The agreement signed Tuesday between President Donald Trump and North Korean leader Kim Jong Un left many open questions about how the two countries will pursue denuclearization, according to a classified Israeli government report.
The Israeli foreign ministry report also says that the Trump administration backtracked on many of the demands it had said it would make in the run-up to the meeting with Kim, according to some of the classified document’s highlights published by Axios.
“Regardless of the smiles in the summit many in Japan, South Korea and the U.S. Congress doubt that North Korea is sincere in its intentions. Our assessment is that regardless of President Trump’s statements about quick changes that are expected in North Korean policy, the road to real and substantive change, if it ever happens, will be long and slow,” the report indicated.
The report also noted that Trump’s decision to halt joint military exercises between the U.S. and South Korea while denuclearization, a proposal known as “freeze to freeze,” was a significant reversal of Washington’s previous position. China had proposed this option last year and was completely rebuffed by the Trump administration.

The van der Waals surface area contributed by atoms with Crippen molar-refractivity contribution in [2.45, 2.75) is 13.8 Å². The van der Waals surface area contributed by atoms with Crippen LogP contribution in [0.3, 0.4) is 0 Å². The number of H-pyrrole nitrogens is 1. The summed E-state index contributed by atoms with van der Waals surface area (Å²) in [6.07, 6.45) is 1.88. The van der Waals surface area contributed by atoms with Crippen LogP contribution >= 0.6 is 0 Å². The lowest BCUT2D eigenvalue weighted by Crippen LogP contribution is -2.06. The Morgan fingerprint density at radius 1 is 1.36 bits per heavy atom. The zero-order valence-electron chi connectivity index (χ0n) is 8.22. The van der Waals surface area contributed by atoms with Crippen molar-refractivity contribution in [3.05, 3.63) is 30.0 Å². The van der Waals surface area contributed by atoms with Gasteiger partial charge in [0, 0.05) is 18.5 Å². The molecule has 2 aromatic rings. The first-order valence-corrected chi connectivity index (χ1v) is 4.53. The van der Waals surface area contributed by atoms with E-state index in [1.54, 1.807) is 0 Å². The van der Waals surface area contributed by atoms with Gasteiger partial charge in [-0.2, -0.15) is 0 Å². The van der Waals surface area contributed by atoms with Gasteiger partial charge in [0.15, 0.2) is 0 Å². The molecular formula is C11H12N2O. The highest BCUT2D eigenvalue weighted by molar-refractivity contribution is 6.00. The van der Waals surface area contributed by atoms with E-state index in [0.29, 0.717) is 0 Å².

The assessment appears to be in line with that of many North Korea experts, who say that the agreement between the Trump administration and the regime of Kim Jong Un contained very few concrete plans of action. Experts also noted that the two regimes likely have very different ideas about what denuclearization means.
South Korea, who lives under constant threat of an attack from North Korea, has been strengthening its military in the wake of the meeting. Seoul will soon finalize the purchase of F-35A stealth aircraft from Lockheed Martin.
Meanwhile, researchers have cast doubt on Trump’s claim that North Korea would destroy one of main missile engine testing facilities.
“Chairman Kim has told me that North Korea is already destroying a major missile engine testing site,” Trump said in the wake of the summit in Singapore on June 12, without detailing which site Kim had pledged to dismantle. But an analysis by monitoring group 38 North revealed that there is still no evidence that North Korea is destroying anything.
“38 North has conducted a survey of the North Korea’s rocket and missile launch and engine test facilities using recent high-resolution satellite imagery and has not yet identified any activity associated with the dismantlement of facilities at Sohae or any other test sites in North Korea,” the report said.